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J Nat Prod. 1993 Apr;56(4):441-55.

The role of receptor binding in drug discovery.

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NovaScreen, Division of Scios Nova Inc., Baltimore, Maryland 21224.


Radioligand receptor binding has been used extensively to identify and characterize a host of receptors and enzymes targeting virtually every therapeutic area. Many drug discovery programs have been based on the utilization of radioligand receptor binding technology to identify lead compounds which interact with receptors likely to be important in neuronal, immunological, gastrointestinal, and cardiovascular function/dysfunction. There are several obvious advantages to using in vitro receptor binding as a first level screen when compared to in vivo pharmacometric screens. Scientifically, the structure activity data generated in binding assays is a direct reflection of the ligand/receptor interaction minus the complications which result from secondary events, bioavailability, and pharmacodynamic issues. Technically, the binding studies require only a small amount of test compound (< or = 1 mg), while whole animal studies routinely need gram quantities. Similarly, only a small amount of tissue is required, compared with the cost of purchase and maintenance of live animals for in vivo screening. Supply and labor costs are drastically reduced due to the limited volume and test tube based technology of receptor binding. For these reasons receptor binding assays have been utilized with considerable success to discover site specific lead compounds in virtually every therapeutic area.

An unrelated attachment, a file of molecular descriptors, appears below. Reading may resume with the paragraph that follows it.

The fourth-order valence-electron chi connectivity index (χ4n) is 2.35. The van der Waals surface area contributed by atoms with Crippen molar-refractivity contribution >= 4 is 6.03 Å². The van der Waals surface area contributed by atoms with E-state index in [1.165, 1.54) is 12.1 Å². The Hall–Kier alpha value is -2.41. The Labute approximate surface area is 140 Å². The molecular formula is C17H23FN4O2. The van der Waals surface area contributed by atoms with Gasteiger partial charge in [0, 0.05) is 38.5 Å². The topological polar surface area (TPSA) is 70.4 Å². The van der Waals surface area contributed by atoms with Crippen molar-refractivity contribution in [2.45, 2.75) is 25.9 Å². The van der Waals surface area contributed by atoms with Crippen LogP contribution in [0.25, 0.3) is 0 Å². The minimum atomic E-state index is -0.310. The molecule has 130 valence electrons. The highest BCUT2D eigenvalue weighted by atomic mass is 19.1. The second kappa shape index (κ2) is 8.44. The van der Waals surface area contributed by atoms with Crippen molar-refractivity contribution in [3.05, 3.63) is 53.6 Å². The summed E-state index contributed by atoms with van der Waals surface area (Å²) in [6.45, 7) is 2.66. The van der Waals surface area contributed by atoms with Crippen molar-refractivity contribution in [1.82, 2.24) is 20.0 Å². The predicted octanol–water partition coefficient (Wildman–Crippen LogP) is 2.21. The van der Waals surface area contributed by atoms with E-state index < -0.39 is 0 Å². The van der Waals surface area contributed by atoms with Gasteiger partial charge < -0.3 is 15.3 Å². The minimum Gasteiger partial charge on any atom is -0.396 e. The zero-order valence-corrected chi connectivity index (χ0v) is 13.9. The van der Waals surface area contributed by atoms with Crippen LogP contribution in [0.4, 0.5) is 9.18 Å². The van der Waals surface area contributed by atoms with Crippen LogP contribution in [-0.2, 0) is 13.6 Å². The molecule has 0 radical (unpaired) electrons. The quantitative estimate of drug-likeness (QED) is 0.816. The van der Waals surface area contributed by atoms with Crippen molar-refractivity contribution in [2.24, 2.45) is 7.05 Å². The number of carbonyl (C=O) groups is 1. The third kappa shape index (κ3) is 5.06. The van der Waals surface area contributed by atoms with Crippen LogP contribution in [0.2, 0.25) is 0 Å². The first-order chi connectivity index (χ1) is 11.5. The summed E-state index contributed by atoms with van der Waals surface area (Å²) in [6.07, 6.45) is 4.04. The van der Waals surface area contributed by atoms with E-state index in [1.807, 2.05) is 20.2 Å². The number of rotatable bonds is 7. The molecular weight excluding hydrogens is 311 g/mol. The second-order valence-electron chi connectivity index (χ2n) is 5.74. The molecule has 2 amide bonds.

[Indexed for MEDLINE]

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